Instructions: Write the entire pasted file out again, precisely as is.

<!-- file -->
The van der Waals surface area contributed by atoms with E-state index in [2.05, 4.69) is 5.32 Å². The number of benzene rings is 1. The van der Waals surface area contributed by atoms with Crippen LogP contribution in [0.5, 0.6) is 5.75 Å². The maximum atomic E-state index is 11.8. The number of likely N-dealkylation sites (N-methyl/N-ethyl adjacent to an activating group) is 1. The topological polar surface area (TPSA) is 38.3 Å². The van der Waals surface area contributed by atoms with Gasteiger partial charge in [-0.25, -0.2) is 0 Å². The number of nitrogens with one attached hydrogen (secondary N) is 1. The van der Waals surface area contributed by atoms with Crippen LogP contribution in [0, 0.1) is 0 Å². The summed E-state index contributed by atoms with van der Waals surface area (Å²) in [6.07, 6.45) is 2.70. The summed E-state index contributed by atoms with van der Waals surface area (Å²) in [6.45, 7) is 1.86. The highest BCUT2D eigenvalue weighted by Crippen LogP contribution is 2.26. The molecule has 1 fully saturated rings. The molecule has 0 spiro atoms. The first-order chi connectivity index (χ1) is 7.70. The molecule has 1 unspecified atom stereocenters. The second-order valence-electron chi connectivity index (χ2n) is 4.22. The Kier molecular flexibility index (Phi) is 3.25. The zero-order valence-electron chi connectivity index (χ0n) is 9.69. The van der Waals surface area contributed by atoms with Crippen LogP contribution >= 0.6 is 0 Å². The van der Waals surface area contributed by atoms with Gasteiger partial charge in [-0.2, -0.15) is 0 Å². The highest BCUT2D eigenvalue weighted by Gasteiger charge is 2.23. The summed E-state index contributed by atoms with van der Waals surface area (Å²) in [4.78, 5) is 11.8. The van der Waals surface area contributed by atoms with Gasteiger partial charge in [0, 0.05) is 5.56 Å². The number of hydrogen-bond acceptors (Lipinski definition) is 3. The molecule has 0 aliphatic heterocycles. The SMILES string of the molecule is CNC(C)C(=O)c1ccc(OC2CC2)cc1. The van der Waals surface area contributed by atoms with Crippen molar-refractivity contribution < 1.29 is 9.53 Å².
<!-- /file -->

The van der Waals surface area contributed by atoms with E-state index in [2.05, 4.69) is 5.32 Å². The number of benzene rings is 1. The van der Waals surface area contributed by atoms with Crippen LogP contribution in [0.5, 0.6) is 5.75 Å². The maximum atomic E-state index is 11.8. The number of likely N-dealkylation sites (N-methyl/N-ethyl adjacent to an activating group) is 1. The topological polar surface area (TPSA) is 38.3 Å². The van der Waals surface area contributed by atoms with Gasteiger partial charge in [-0.25, -0.2) is 0 Å². The number of nitrogens with one attached hydrogen (secondary N) is 1. The van der Waals surface area contributed by atoms with Crippen LogP contribution in [0, 0.1) is 0 Å². The summed E-state index contributed by atoms with van der Waals surface area (Å²) in [6.07, 6.45) is 2.70. The summed E-state index contributed by atoms with van der Waals surface area (Å²) in [6.45, 7) is 1.86. The highest BCUT2D eigenvalue weighted by Crippen LogP contribution is 2.26. The molecule has 1 fully saturated rings. The molecule has 0 spiro atoms. The first-order chi connectivity index (χ1) is 7.70. The molecule has 1 unspecified atom stereocenters. The second-order valence-electron chi connectivity index (χ2n) is 4.22. The Kier molecular flexibility index (Phi) is 3.25. The zero-order valence-electron chi connectivity index (χ0n) is 9.69. The van der Waals surface area contributed by atoms with Crippen LogP contribution >= 0.6 is 0 Å². The van der Waals surface area contributed by atoms with Gasteiger partial charge in [-0.2, -0.15) is 0 Å². The highest BCUT2D eigenvalue weighted by Gasteiger charge is 2.23. The summed E-state index contributed by atoms with van der Waals surface area (Å²) in [4.78, 5) is 11.8. The van der Waals surface area contributed by atoms with Gasteiger partial charge in [0, 0.05) is 5.56 Å². The number of hydrogen-bond acceptors (Lipinski definition) is 3. The molecule has 0 aliphatic heterocycles. The SMILES string of the molecule is CNC(C)C(=O)c1ccc(OC2CC2)cc1. The van der Waals surface area contributed by atoms with Crippen molar-refractivity contribution < 1.29 is 9.53 Å².